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Behavioral Ecology and Sociobiology

, Volume 22, Issue 3, pp 185–193 | Cite as

On the evolution of nest raiding and male defensive behaviour in sticklebacks (Pisces: Gasterosteidae)

  • W. L. Vickery
  • F. G. Whoriskey
  • G. J. FitzGerald
Article

Summary

We develop a model to explain the evolution of nest raiding by female sticklebacks based on enhanced female reproductive success derived by creating mating opportunities with the male whose nest has been destroyed. Our model depends critically on the shape of the function relating percentage hatch success to the number of eggs in a male's nest, and the probability that the female will later mate with the male whose nest was raided. Raiding by females will be favoured when the number of eggs in the nest is high providing high egg numbers reduces the percentage hatch rate. High probabilities of mating with the male in question also favour raiding. A second model suggests that males cannot reduce the probability of being raided by limiting the number of eggs in the nest. Instead selection should favour their increasing the number of eggs in the nest. Tests of these models are suggested and their relation to other factors which may influence the evolution of cannibalism are discussed.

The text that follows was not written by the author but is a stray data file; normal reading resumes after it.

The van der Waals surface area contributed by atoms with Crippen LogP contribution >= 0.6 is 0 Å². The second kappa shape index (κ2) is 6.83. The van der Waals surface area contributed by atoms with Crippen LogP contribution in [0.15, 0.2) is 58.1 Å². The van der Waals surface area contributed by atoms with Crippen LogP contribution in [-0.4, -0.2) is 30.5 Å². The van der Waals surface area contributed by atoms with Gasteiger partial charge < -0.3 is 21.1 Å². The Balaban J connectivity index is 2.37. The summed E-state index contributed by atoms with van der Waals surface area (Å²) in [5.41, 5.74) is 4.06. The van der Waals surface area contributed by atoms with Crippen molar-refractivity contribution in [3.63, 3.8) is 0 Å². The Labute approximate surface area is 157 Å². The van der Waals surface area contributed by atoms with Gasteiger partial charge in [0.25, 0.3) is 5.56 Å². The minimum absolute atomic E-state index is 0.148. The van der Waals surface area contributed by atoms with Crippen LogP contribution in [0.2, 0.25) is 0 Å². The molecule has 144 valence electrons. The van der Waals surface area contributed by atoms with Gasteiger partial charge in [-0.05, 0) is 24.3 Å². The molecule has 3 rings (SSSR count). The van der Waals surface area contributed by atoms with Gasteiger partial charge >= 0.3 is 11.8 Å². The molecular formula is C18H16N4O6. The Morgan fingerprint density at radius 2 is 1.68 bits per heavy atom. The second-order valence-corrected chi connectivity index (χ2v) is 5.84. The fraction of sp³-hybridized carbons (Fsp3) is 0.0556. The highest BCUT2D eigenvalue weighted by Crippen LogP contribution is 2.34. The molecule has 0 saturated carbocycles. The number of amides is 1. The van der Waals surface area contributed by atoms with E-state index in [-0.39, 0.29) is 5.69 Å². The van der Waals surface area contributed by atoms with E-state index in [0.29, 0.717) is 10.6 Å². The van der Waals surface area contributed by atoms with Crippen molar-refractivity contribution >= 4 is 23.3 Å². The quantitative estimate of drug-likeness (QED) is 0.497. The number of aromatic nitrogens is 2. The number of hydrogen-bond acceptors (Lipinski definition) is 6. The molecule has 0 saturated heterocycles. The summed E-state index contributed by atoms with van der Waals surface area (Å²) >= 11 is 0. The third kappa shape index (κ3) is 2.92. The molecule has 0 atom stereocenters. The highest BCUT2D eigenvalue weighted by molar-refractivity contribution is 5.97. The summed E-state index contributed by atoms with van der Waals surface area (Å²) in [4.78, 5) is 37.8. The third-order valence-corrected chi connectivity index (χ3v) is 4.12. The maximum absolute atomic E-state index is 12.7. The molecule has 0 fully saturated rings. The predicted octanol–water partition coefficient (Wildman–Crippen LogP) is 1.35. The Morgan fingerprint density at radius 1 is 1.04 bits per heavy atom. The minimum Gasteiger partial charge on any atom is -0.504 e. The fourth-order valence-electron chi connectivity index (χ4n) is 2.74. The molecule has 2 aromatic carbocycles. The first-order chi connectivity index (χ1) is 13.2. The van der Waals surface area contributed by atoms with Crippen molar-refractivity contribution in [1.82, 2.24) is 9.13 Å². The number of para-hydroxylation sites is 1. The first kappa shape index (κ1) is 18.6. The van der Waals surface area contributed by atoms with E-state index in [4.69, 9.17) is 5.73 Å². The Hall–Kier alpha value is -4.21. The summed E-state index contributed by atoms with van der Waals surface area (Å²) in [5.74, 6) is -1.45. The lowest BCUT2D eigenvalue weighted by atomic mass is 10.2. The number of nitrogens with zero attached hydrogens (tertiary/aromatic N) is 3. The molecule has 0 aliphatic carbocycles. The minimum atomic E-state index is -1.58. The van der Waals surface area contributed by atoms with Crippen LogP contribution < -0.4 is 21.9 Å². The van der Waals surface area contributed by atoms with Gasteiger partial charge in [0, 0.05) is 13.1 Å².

Keywords

High Probability Reproductive Success Defensive Behaviour Hatch Success Hatch Rate 
These keywords were added by machine and not by the authors. This process is experimental and the keywords may be updated as the learning algorithm improves.

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Copyright information

© Springer-Verlag 1988

Authors and Affiliations

  • W. L. Vickery
    • 1
  • F. G. Whoriskey
    • 2
  • G. J. FitzGerald
    • 3
  1. 1.Département des Sciences biologiquesUniversité du Québec à MontréalMontréalCanada
  2. 2.Department of Renewable ResourcesMacdonald CollegeSte. Anne de BellevueCanada
  3. 3.Department de BiologieUniversité LavalSte.-FoyCanada

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